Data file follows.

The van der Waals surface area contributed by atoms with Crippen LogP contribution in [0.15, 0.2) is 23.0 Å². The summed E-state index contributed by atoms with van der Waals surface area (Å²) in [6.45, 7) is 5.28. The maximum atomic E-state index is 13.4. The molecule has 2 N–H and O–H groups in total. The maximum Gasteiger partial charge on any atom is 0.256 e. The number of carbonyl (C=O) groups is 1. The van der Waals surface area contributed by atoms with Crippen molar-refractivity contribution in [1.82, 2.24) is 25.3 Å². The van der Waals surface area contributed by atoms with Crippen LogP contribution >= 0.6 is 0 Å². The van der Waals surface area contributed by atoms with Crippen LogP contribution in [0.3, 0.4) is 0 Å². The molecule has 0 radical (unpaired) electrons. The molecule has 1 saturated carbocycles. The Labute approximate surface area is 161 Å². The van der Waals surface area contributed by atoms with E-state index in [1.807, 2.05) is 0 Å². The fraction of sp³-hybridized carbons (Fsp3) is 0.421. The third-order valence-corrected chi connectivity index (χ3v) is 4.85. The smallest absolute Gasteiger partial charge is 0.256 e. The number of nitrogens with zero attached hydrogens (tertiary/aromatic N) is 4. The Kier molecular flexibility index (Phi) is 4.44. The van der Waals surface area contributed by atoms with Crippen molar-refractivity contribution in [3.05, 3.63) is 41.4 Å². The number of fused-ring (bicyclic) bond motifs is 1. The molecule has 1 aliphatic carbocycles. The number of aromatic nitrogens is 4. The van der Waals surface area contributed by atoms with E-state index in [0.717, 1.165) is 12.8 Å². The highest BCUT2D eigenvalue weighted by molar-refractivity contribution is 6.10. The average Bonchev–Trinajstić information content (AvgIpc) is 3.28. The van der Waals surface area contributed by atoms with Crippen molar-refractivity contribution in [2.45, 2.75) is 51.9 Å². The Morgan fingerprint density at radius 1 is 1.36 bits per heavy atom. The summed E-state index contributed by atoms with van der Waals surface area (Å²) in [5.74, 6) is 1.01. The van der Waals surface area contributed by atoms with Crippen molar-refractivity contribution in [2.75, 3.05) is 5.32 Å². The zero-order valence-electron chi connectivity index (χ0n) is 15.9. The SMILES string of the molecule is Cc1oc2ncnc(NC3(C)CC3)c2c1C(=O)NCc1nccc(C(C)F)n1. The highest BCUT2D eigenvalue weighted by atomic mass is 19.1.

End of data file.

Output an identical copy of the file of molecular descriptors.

The van der Waals surface area contributed by atoms with Crippen LogP contribution in [0.15, 0.2) is 23.0 Å². The summed E-state index contributed by atoms with van der Waals surface area (Å²) in [6.45, 7) is 5.28. The maximum atomic E-state index is 13.4. The molecule has 2 N–H and O–H groups in total. The maximum Gasteiger partial charge on any atom is 0.256 e. The number of carbonyl (C=O) groups is 1. The van der Waals surface area contributed by atoms with Crippen molar-refractivity contribution in [1.82, 2.24) is 25.3 Å². The van der Waals surface area contributed by atoms with Crippen LogP contribution >= 0.6 is 0 Å². The van der Waals surface area contributed by atoms with Crippen LogP contribution in [0.3, 0.4) is 0 Å². The molecule has 0 radical (unpaired) electrons. The molecule has 1 saturated carbocycles. The Labute approximate surface area is 161 Å². The van der Waals surface area contributed by atoms with E-state index in [1.807, 2.05) is 0 Å². The fraction of sp³-hybridized carbons (Fsp3) is 0.421. The third-order valence-corrected chi connectivity index (χ3v) is 4.85. The smallest absolute Gasteiger partial charge is 0.256 e. The number of nitrogens with zero attached hydrogens (tertiary/aromatic N) is 4. The Kier molecular flexibility index (Phi) is 4.44. The van der Waals surface area contributed by atoms with Crippen molar-refractivity contribution in [3.05, 3.63) is 41.4 Å². The number of fused-ring (bicyclic) bond motifs is 1. The molecule has 1 aliphatic carbocycles. The number of aromatic nitrogens is 4. The van der Waals surface area contributed by atoms with E-state index in [0.717, 1.165) is 12.8 Å². The highest BCUT2D eigenvalue weighted by molar-refractivity contribution is 6.10. The average Bonchev–Trinajstić information content (AvgIpc) is 3.28. The van der Waals surface area contributed by atoms with Crippen molar-refractivity contribution in [2.45, 2.75) is 51.9 Å². The Morgan fingerprint density at radius 1 is 1.36 bits per heavy atom. The summed E-state index contributed by atoms with van der Waals surface area (Å²) in [5.74, 6) is 1.01. The van der Waals surface area contributed by atoms with Crippen molar-refractivity contribution in [2.75, 3.05) is 5.32 Å². The zero-order valence-electron chi connectivity index (χ0n) is 15.9. The SMILES string of the molecule is Cc1oc2ncnc(NC3(C)CC3)c2c1C(=O)NCc1nccc(C(C)F)n1. The highest BCUT2D eigenvalue weighted by atomic mass is 19.1.